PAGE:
MURPHY: Phillies' COVID-19 limbo proves athletes aren't any smarter than general public

DAVID MURPHY
The Philadelphia Inquirer (TNS)
Alex Bohm

Vaccination is a personal choice.

In most instances, choosing not to get vaccinated is a dumb personal choice. But so is getting yourself worked up about other people's dumb personal choices. Especially when those choices involve needles.

There isn't much more to say about the latest filing under the #LOLPhillies hashtag.

Everyone knew the Phillies have been playing at a competitive disadvantage as one of seven teams in Major League Baseball that had not reached the 85% vaccination threshold required for the loosening of COVID-19 restrictions. As such, everyone knew that there was a decent chance that somebody in the clubhouse would test positive at some point, as Alec Bohm did on Sunday. They knew that any positive test was liable to have significant downstream effects, as it did when the Phillies placed three other players on the COVID-19 list for contact tracing, one of whom had been scheduled to start that day's game. Nobody knew for sure that Aaron Nola, Connor Brogdon and Bailey Falter were vaccinated, but they have a pretty good idea now, given that vaccinated players are not subject to contact tracing.

Delirium and moral grandstanding: Beyond that, nobody knows nearly enough of anything to waste any time time atop a soapbox. It's unfortunate that the list of COVID-19 side effects has grown over the past year to include delirium and moral grandstanding. From masks to modes of social interaction to beliefs and preferences about vaccinations, we've spent nearly a year-and-a-half engaged in a weird ideological civil war whose fronts continue to multiply even as the case counts drop. It's exhausting. It's unnecessary. It's harshing the vibe of what should be an awesome summer for everyone. The world is open. The president is boring. Go sit at a bar and drink a beer.

Aaron Nola

The current reality is particularly frustrating for someone whose ideology more or less aligns with the faction of people who just can't bring themselves to respond to news like Sunday's in a proportionate manner. It's absurd that I still feel the need to prelude the discussion of certain topics with my bona fides. I am pro-vaccine. I am anti-COVID-19. I wore my mask without complaint. Hell, I spent two weeks spraying Lysol on my nonperishables when I returned home from the grocery store.

I commiserate with the notion that the loss of four Phillies to the COVID-19 list counts as another self-inflicted wound in a season that already warranted the removal of all sharp objects from the clubhouse. I blame the former president for forfeiting the messaging war and turning what should have been the ultimate in nonpartisan moments into another vehicle for owning the political opposition.

An American fiasco: There have been few greater fiascos in American social history than the last year-and-a-half. But given all that we've dealt with during that time, is it really worth spending any amount of mental or emotional energy ridiculing the medical decision-making of a handful of overprivileged 20-somethings?

Granted, it also isn't worth ridiculing the ridicule of those who can't help but use the current situation as another chance to establish the moral high ground. But I have a column to write, and I get paid to write it, so there's at least something tangible in it for me. Everybody else. . .what's the point? Sure, opting against the vaccination is a selfish decision. That's true within the framework of a clubhouse and within the framework of a society. Everything that we know about these vaccines says that any individual risk they carry pales in comparison to the reduction in collective risk that comes with each jab. In both baseball and in the world at large, the choice to get vaccinated is quite literally a choice to take one for the team.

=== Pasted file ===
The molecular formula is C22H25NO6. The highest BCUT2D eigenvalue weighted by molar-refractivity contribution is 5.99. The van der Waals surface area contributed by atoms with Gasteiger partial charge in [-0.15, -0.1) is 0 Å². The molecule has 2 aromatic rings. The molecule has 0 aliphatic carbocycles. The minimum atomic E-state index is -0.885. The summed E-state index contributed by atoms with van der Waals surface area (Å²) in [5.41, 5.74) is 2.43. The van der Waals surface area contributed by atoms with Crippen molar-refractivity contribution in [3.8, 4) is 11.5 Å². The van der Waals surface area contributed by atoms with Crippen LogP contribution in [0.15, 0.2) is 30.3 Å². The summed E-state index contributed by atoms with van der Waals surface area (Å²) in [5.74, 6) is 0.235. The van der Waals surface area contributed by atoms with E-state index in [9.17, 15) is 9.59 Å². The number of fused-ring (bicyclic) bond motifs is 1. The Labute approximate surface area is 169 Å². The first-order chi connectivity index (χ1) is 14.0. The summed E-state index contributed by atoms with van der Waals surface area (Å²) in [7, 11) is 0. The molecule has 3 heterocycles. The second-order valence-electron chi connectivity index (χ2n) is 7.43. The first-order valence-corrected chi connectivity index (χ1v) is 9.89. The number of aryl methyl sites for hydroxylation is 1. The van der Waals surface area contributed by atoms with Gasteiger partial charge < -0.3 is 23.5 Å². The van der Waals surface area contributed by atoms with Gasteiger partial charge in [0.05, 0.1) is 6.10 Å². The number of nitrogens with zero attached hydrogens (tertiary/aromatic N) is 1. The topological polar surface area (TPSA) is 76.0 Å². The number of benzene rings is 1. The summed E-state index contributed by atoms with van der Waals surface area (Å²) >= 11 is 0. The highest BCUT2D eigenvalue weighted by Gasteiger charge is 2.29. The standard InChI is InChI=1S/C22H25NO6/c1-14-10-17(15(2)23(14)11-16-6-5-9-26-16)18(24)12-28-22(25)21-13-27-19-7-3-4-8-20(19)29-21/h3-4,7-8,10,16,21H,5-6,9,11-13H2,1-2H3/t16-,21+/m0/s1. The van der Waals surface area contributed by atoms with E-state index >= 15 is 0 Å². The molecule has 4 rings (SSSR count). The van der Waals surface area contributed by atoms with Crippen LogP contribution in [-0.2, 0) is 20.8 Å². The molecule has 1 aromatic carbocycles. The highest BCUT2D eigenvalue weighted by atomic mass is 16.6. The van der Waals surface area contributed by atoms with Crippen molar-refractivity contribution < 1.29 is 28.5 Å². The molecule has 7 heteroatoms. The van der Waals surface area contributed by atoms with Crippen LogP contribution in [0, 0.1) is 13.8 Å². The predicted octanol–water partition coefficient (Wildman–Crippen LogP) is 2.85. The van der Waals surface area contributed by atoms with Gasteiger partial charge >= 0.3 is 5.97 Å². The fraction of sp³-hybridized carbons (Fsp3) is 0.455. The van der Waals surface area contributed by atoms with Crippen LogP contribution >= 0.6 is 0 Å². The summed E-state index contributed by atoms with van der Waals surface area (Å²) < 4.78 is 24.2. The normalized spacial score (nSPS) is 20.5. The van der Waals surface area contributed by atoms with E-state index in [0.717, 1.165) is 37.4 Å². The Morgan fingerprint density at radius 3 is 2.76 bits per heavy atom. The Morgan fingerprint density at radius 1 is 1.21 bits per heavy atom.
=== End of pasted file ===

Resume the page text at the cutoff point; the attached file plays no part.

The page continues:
That being said, people make selfish decisions all the time, and I'm not sure that the ramifications of this particular decision warrants moral outrage. Fact is, we don't have any idea what sorts of mental, physical, emotional and psychological processes factored into these players' decisions not to get vaccinated. Maybe they already had COVID-19 and didn't see the point. Maybe they are afraid of needles. Maybe some of them genuinely believed that the side effects would hamper their performance.

Kintzler's reasoning: A lot of people have been ridiculing Phillies reliever Brandon Kintzler for comments that he made a few weeks ago that suggested the vaccine posed an injury risk. But his reasoning at least makes a little bit of sense.

"I don't know, it knocks you out really bad that night and then we had a game," Kintzler said. "I pitched two innings and my body was just ... I think everyone should recover for a week from that thing. Archie [Bradley] strained his oblique after it. [ Matt] Joyce had back problems. There has to be some science behind it."

Kintzler wasn't saying that the vaccine caused injuries. He was saying that the vaccine causes fatigue and weakness, and that playing baseball when fatigued and weak can lead to injuries. Both of those statements are 100% true. It's probably a stretch to think that multiple Phillies players ended up injured because of the vaccine. And it takes some suspect logical reasoning to arrive at the conclusion that the best course of action is to not get the vaccine. But lots of people are illogical. Lots of them have irrational fears. Baseball players are not any different in that regard.

The real problem is that we do this thing where we expect people in the spotlight to be wiser and more worthy of emulation than people in the general population. Kyrie Irving believes the same dumb things as a lot of other people. Same goes for ballplayers who think it's in their best interest to eschew vaccination. As Joe Girardi said recently, it is what it is. And it isn't worth fighting a war over.